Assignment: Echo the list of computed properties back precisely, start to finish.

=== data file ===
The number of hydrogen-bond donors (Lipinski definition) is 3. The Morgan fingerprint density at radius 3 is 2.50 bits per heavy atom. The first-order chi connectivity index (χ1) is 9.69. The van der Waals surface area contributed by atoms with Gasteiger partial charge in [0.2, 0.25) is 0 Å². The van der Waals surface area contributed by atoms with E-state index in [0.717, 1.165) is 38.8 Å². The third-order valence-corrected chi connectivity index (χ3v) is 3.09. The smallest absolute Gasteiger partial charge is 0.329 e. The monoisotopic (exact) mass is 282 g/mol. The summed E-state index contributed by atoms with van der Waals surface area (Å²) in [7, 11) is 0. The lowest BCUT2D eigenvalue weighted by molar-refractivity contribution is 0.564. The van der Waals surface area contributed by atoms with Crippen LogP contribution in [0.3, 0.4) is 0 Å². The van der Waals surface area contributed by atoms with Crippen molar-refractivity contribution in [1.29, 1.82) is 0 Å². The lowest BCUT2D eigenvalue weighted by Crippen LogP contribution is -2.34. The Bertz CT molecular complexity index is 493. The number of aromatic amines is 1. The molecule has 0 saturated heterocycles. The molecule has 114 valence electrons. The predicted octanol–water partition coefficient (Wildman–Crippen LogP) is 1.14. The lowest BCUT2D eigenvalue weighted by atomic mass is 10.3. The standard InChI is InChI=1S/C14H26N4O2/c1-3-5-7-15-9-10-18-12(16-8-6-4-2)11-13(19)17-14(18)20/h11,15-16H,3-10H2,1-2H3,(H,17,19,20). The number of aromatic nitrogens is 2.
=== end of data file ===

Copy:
The number of hydrogen-bond donors (Lipinski definition) is 3. The Morgan fingerprint density at radius 3 is 2.50 bits per heavy atom. The first-order chi connectivity index (χ1) is 9.69. The van der Waals surface area contributed by atoms with Gasteiger partial charge in [0.2, 0.25) is 0 Å². The van der Waals surface area contributed by atoms with E-state index in [0.717, 1.165) is 38.8 Å². The third-order valence-corrected chi connectivity index (χ3v) is 3.09. The smallest absolute Gasteiger partial charge is 0.329 e. The monoisotopic (exact) mass is 282 g/mol. The summed E-state index contributed by atoms with van der Waals surface area (Å²) in [7, 11) is 0. The lowest BCUT2D eigenvalue weighted by molar-refractivity contribution is 0.564. The van der Waals surface area contributed by atoms with Crippen LogP contribution in [0.3, 0.4) is 0 Å². The van der Waals surface area contributed by atoms with Crippen molar-refractivity contribution in [1.29, 1.82) is 0 Å². The lowest BCUT2D eigenvalue weighted by Crippen LogP contribution is -2.34. The Bertz CT molecular complexity index is 493. The number of aromatic amines is 1. The molecule has 0 saturated heterocycles. The molecule has 114 valence electrons. The predicted octanol–water partition coefficient (Wildman–Crippen LogP) is 1.14. The lowest BCUT2D eigenvalue weighted by atomic mass is 10.3. The standard InChI is InChI=1S/C14H26N4O2/c1-3-5-7-15-9-10-18-12(16-8-6-4-2)11-13(19)17-14(18)20/h11,15-16H,3-10H2,1-2H3,(H,17,19,20). The number of aromatic nitrogens is 2.